Recent reports from Ipsos Mori and the Oxford University Reuters Institute for the Study of Journalism on digital news both saw BBC ranked top for impartial news and as the most trusted news source when compared to other broadcasters, print outlets and social media platforms. Last month, Ofcom’s Media Nations: Scotland report revealed that four in five regular viewers in Scotland rated BBC One’s wide range of quality news highly (78 per cent), above the UK average and above the ratings recorded by audiences in England and Wales. And the early evening edition of Reporting Scotland remains the most watched television news programme in Scotland.
So let us allow the evidence, gathered by external, reputable media analysts to provide proper balance in the arguments around the BBC.
And that evidence very clearly tells us that audiences value the BBC. They value it as a trusted and authoritative voice, one which is not influenced by political or commercial pressures or by arguments from one side or another of a debate. They value it for being a news provider that will get to the heart of a story to better help audiences understand the forces that shape all of our lives and, in turn, to help us all to make informed decisions about our futures.
Does the BBC get it right every time? Of course not. We make mistakes and we occasionally get things wrong, just as everyone does. In her article, Lesley tells us that we have “infuriated not just Yes voters” by failing to report on recent “local pro indy marches across Scotland”. It took BBC political correspondent Nick Eardley to point out to her, on Twitter, that she was wrong – we had reported on them, extensively, and often in stories leading our bulletins on TV, on radio and online (though Lesley’s counter argument to Nick, on Twitter, that “website reports are not broadcasting” does seem at odds with the digital world in which we all live).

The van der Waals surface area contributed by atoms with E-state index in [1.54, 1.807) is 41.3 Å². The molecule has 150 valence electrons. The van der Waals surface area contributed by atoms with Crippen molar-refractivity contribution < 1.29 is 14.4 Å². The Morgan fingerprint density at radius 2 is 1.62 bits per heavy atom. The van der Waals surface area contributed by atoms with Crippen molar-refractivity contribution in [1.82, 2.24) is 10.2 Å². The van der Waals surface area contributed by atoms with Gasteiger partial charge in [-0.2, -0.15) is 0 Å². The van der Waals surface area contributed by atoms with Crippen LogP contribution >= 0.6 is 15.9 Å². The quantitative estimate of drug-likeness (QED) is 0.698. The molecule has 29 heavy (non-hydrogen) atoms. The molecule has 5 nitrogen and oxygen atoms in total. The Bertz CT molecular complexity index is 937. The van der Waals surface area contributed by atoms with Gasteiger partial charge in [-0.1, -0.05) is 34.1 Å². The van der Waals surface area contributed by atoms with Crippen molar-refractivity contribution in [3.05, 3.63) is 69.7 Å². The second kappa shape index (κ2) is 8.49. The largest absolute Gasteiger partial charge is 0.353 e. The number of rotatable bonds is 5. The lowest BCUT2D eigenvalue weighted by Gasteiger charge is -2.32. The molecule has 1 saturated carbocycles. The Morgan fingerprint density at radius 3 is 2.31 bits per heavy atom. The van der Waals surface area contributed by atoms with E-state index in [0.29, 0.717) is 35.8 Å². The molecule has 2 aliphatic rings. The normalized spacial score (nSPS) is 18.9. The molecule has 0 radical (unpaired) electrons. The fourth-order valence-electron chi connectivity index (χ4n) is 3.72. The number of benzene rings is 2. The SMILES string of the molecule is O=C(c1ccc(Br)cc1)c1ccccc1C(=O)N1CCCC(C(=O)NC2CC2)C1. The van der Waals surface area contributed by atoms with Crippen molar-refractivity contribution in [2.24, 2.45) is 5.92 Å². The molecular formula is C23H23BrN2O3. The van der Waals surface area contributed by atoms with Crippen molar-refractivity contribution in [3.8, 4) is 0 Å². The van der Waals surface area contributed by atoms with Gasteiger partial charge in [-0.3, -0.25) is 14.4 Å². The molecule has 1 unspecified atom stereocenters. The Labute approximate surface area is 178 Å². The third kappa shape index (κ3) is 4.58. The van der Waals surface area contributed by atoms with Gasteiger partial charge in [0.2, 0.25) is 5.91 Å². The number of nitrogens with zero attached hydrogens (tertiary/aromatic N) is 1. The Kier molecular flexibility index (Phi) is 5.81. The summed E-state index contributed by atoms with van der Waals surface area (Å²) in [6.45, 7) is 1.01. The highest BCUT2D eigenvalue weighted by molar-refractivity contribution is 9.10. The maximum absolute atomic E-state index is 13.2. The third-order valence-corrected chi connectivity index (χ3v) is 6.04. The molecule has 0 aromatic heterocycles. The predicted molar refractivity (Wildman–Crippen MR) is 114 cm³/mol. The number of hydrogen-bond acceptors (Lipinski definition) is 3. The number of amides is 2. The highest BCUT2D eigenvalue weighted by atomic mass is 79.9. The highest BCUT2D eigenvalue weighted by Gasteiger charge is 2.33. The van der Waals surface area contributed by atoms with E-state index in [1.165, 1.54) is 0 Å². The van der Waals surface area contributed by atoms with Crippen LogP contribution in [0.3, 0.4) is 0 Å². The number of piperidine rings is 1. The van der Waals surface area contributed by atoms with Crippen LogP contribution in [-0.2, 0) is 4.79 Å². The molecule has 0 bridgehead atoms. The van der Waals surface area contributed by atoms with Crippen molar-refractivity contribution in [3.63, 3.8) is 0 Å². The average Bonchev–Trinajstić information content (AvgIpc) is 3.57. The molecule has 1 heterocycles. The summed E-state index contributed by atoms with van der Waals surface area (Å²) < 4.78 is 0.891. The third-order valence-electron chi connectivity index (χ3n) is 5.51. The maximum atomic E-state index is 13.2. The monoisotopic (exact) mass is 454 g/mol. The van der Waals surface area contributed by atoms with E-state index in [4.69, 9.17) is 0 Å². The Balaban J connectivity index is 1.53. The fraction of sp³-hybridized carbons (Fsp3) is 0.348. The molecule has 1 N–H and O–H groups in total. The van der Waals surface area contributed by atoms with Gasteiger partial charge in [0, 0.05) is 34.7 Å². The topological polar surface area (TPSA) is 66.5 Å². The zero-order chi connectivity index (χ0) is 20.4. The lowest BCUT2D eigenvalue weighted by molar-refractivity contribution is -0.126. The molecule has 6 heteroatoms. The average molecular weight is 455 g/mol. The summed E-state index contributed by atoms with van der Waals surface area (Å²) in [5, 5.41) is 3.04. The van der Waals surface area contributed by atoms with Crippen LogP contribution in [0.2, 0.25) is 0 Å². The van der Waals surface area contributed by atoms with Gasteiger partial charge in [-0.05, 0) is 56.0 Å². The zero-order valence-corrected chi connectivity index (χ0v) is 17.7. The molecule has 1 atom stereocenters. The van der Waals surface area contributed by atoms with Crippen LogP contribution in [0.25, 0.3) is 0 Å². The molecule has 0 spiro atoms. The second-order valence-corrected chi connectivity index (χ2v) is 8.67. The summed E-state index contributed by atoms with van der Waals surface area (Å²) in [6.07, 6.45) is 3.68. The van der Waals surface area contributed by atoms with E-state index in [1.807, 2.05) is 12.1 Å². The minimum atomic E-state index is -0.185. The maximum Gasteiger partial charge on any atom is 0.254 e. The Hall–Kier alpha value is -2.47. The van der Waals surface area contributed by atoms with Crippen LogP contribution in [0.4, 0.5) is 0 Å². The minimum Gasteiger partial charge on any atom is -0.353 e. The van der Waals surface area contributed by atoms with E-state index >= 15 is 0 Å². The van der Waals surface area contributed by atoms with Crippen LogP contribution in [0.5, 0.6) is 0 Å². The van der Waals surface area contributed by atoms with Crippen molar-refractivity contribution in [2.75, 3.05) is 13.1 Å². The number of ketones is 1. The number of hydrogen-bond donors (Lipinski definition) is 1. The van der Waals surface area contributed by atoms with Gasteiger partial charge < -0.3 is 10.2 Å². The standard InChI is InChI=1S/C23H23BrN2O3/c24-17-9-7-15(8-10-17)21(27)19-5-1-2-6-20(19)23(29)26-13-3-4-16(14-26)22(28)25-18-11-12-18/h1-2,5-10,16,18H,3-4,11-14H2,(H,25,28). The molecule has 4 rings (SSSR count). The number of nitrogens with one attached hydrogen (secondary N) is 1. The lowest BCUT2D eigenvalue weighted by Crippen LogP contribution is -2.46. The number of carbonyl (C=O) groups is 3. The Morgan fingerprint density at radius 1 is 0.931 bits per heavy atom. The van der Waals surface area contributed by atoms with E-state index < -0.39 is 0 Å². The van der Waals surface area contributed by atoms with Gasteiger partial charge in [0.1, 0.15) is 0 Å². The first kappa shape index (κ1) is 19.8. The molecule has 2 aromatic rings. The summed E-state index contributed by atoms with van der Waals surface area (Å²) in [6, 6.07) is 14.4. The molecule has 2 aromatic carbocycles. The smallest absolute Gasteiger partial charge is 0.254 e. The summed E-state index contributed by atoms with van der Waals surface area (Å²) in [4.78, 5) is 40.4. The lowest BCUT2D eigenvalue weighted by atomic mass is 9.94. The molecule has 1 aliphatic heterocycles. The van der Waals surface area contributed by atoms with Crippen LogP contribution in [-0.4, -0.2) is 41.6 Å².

Nick’s intervention also confounds Lesley’s assertion that BBC journalists are “forbidden from correcting even factual errors for fear of escalating Twitter wars”. If that’s true, someone better alert Nick, Gary Robertson, Douglas Fraser and host of other BBC Scotland journalists who haven’t been afraid to put the record straight where required.
Because our journalists do as they should and ask hard questions of those in power doesn’t reflect a bias against a government or a party in power. It doesn’t mean we favour one side of an argument over another. And it doesn’t mean we shape our news agendas to tell bad news stories rather than tell the truth, as some believe. It means our journalists are doing their job, properly scrutinising the decisions and proclamations of those in power.
The issue over BBC content being posted online brought a further consequence, with over 200 people turning up at Pacific Quay in Glasgow last weekend to demonstrate against BBC bias. We offered to talk. That offer still stands. We want to engage, constructively, in dialogue with those who question our journalism or are suspicious of our decision-making.
Next year, the introduction of a new BBC TV channel for Scotland, and a new hour-long weeknight news programme, will offer us a significant opportunity to engage further with audiences, to offer more space for dialogue and discussion about the issues that matter.
It is important that we all engage and grasp that opportunity, in the same way that it is important that we grasp the opportunity to sit down and talk. We might not, in the end, all agree, but at least we will be better placed to understand each other.
Ian Small is the head of public policy and corporate affairs at BBC Scotland